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John L. Lewis, Part 2
Brian Trumbore

As we wrap up our story on the United Mine Workers and labor leader John L. Lewis, it's the 1930s and Lewis is feeling his oats as some of the pro-Labor reforms that FDR had instituted aided the UMW (and other unions) in pumping up their membership. Wage concessions and gains in working conditions were achieved across the board in the following years.

But in the late 1930s, as word of Hitler's maneuverings began to dominate political thought in the U.S., Lewis, himself, developed a reputation as a passionate isolationist. The media began to demonize him as a dictator and a Nazi. Certainly, UMW work stoppages in May 1939 and the fall of 1941 didn't help his image. In '41, Lewis called a nationwide strike, but, amid potential wintertime shortages and a denunciation of him as a traitor, the miners went back to work…December 7, 1941.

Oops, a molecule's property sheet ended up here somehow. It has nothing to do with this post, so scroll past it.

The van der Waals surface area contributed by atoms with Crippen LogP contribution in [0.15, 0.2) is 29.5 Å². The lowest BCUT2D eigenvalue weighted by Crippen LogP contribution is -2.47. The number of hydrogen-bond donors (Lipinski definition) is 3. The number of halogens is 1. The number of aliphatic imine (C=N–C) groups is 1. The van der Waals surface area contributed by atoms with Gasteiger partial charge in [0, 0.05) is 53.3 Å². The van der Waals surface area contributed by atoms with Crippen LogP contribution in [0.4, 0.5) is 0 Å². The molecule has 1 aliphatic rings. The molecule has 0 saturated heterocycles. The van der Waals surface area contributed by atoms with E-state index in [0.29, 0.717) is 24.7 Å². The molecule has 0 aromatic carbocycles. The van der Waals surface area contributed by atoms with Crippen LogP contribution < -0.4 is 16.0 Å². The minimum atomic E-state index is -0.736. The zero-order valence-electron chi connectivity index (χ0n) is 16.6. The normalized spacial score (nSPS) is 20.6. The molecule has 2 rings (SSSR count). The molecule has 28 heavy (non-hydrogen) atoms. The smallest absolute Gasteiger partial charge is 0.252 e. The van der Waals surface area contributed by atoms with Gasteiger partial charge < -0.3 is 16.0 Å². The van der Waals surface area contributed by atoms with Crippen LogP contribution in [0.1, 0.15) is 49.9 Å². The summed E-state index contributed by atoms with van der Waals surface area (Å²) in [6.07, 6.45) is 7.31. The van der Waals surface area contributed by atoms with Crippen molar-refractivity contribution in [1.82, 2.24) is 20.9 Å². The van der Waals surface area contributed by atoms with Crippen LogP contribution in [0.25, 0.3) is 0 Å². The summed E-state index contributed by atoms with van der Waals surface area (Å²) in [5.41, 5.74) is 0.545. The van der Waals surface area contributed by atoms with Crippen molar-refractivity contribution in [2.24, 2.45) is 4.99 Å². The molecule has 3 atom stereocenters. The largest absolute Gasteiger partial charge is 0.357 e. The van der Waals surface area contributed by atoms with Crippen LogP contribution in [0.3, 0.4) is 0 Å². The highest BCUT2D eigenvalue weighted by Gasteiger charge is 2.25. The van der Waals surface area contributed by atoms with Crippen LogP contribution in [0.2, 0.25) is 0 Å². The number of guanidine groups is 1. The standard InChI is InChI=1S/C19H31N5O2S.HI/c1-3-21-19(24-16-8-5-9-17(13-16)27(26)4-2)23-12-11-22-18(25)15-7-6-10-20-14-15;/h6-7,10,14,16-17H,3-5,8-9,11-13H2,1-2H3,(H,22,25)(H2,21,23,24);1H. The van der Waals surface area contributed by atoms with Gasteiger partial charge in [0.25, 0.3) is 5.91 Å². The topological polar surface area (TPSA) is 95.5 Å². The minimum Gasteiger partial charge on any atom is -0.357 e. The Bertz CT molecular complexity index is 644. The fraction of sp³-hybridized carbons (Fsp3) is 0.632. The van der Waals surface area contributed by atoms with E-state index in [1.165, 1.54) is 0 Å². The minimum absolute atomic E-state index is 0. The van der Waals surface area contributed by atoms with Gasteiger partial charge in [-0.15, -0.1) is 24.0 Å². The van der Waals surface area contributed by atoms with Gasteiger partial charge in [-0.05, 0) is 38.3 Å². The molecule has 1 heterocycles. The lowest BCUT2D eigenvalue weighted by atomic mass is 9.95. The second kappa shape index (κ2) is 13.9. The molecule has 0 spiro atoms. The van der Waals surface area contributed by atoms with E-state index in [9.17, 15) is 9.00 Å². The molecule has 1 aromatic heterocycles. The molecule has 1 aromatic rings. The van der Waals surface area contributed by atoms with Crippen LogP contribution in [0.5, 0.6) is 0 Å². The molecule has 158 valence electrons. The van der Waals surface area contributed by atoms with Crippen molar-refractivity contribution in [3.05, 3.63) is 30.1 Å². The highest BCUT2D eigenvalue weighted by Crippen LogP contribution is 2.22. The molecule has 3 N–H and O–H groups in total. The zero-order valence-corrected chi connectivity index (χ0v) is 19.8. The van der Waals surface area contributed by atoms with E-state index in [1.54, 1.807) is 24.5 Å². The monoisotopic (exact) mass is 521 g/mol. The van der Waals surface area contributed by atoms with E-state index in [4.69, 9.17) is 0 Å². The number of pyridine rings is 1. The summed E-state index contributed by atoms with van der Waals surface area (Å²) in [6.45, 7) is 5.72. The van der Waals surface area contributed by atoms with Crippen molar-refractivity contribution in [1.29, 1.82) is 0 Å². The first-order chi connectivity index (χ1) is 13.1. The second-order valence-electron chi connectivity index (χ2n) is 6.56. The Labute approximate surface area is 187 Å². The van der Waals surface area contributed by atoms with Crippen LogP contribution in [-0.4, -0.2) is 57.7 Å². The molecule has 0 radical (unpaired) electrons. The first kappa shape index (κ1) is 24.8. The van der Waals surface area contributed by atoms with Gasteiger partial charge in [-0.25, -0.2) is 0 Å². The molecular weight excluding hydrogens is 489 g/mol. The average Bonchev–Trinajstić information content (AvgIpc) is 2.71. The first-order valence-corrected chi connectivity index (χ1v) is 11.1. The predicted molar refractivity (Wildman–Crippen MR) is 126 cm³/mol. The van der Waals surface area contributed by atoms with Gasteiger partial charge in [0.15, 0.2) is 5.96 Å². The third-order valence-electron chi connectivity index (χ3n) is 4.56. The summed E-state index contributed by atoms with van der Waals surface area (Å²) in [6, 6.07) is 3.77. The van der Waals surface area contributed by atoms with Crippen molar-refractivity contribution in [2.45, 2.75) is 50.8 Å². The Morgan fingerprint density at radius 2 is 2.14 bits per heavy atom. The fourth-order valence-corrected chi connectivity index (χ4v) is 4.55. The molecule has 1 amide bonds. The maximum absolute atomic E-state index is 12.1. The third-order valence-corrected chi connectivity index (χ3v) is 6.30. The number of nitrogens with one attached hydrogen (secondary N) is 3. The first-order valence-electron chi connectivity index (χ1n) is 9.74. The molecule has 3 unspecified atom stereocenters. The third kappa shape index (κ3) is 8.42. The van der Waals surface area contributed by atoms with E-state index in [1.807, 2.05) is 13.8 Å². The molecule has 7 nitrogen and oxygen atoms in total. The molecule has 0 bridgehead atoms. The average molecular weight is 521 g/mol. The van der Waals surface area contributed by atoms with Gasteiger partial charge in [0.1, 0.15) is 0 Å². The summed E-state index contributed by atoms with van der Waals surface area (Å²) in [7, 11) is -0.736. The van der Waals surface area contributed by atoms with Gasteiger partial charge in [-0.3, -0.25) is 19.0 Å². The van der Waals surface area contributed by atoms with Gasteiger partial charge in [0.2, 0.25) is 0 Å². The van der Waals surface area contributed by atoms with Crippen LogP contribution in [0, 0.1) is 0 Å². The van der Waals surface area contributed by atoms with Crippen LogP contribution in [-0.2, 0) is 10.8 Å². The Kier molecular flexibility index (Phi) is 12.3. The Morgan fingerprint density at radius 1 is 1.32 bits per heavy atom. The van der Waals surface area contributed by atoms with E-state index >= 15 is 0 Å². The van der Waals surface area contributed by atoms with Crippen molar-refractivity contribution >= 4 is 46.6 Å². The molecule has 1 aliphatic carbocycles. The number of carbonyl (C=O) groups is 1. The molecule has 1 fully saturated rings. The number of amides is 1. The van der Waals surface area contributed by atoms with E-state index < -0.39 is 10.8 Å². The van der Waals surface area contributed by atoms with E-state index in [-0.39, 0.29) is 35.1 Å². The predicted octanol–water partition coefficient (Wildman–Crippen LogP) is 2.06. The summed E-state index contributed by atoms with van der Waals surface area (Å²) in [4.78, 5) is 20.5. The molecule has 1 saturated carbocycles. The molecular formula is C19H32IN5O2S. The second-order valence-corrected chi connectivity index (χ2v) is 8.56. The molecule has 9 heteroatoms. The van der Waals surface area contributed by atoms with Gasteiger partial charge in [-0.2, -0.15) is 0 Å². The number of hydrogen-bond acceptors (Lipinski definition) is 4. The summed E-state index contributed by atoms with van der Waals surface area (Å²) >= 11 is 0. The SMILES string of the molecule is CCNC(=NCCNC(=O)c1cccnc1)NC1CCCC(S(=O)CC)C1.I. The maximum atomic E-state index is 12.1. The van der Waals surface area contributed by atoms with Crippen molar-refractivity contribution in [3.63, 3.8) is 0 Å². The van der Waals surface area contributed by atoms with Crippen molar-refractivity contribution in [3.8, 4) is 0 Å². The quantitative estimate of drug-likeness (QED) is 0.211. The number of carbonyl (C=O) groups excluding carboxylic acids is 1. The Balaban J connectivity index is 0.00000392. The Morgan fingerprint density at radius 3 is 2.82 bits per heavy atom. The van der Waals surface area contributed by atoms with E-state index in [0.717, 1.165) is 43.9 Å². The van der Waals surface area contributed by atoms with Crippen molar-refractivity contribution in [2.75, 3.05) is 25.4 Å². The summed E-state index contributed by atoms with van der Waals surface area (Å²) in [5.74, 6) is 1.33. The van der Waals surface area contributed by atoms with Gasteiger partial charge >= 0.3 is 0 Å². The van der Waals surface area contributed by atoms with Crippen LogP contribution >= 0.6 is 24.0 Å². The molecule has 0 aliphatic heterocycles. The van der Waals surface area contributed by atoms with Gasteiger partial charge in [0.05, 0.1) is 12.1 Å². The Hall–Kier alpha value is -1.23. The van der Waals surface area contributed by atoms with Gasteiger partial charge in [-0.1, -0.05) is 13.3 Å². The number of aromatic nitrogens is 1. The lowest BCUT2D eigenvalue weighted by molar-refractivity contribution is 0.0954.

So now the nation is at war and in the spring of 1943, Lewis decided to lead the coal miners out once again. This time, the vast majority of folks around the country were livid. Newspapers condemned the action as another traitorous act. Said an air force pilot in one interview, "I'd just as soon shoot down one of those strikers as shoot down Japs - they're doing just as much to lose the war for us." Lewis became the most unpopular man in the nation, with 87% of the people holding an "unfavorable" opinion.